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First Generation Scholar Made a Home at A&M-Galveston    

November 8, 2019

Natalie Lerma is a first-generation scholar and Texas A&M University at Galveston Offshore and Coastal Systems Engineering student involved in a number of on-campus programs, including the F1RST Program supporting other first-generation college students.
Natalie Lerma is a first-generation scholar and Texas A&M University at Galveston Offshore and Coastal Systems Engineering student involved in a number of on-campus programs, including the F1RST Program supporting other first-generation college students.

By Andréa Bolt

Since 2014, Texas A&M University at Galveston has graduated nearly 1200 known first generation scholars and Natalie Lerma was one of them.

Despite a heavy course load, scholarship requirements and extensive volunteering responsibilities; Lerma was always smiling. While she was an A&M-Galveston student, her cause for happiness was deep and she said it likely stemmed in large part from gratitude from being a first-generation scholar.
“Sometimes it is hard to relate to other students. The things you struggle with, they can’t understand,” she explained. “It’s not just school. You have your family, your finances. You have to be able to balance it all but also need to excel in school. I get up at 4:30 a.m. to get here from Houston and when I get home I see my family for a moment before I go to bed exhausted.”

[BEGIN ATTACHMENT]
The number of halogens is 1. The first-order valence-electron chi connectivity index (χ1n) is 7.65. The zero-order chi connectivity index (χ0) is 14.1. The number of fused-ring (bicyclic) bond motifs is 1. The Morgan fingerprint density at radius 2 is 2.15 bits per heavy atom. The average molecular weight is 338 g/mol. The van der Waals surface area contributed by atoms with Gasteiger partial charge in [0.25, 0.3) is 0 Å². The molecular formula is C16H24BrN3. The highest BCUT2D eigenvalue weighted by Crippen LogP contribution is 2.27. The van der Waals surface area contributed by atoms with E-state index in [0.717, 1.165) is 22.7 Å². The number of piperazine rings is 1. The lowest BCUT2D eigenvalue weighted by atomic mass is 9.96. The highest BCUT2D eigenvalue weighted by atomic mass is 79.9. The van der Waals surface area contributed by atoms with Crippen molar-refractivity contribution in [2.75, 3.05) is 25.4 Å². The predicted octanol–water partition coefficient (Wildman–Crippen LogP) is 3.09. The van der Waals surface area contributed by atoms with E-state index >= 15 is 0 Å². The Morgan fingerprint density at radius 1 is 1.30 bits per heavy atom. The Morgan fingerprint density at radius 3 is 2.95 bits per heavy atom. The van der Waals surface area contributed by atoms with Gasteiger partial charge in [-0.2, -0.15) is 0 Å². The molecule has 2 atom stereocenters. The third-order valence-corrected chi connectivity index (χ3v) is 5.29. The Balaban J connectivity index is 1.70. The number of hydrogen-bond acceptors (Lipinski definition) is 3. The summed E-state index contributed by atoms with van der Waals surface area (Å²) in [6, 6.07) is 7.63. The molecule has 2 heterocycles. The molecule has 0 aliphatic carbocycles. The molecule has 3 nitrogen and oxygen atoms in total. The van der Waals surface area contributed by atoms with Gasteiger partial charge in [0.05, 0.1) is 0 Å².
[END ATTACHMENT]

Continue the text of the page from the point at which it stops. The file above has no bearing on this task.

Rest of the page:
Lerma’s gratitude at her opportunity was energizing for her. She felt that the trial of managing several critical priorities while being the best student she could helped give her an intangible edge. “I’m a great multitasker!"
There’s a sense of purpose that comes through when she described the responsibility of being a role model for her younger cousins. “Hopefully by the time they’re getting ready to go to school, they’ll have a good example to follow,” she says. Her family is certainly proud of her, but Lerma did plenty for herself.
Always keen on mathematics, she was drawn to the prospect of engineering. Given A&M -Galveston’s marine focus, Lerma’s major was Offshore and Coastal Systems Engineering, but she’s a naturally inquisitive person. Anytime a class sounded interesting to her, she tried to take it. This led her to pursue two minors, one in mathematics and the other in maritime administration. 

A full course load, however, wasn't enough for someone making the most of her opportunity.  Lerma also served as a member of the Undergraduate Research Scholars program (UGRS), where she worked on advanced research projects directly with professors. Her particular project had her working closely with Dr. Ayil Anis, an associate professor in the Department of Marine Sciences.

Lerma assisted Anis in the organization and analyzation of various data collected concerning oceanic surface temperatures. The project is looking specifically at heat fluxes at the sea surface. The goal is to be able to formulate several mathematical equations that can be used to account for fluctuations in oceanic surface temperatures.
Lerma was passionate about all the opportunities that being at a school like A&M-Galveston presented her and she made the most of it.
She absolutely wasn't solely concerned about her own success, though. When seeking a job on campus, Lerma could have chosen between a higher-paying Student Instructor (SI) position or working at the newly-established F1RST Program.

“The F1RST Program was established at TAMUG in 2017 and Natalie was a peer mentor during the first year of the program and was a valuable partner in getting it off the ground,” said Associate Director of Siebel Learning Center Lisa Stewart.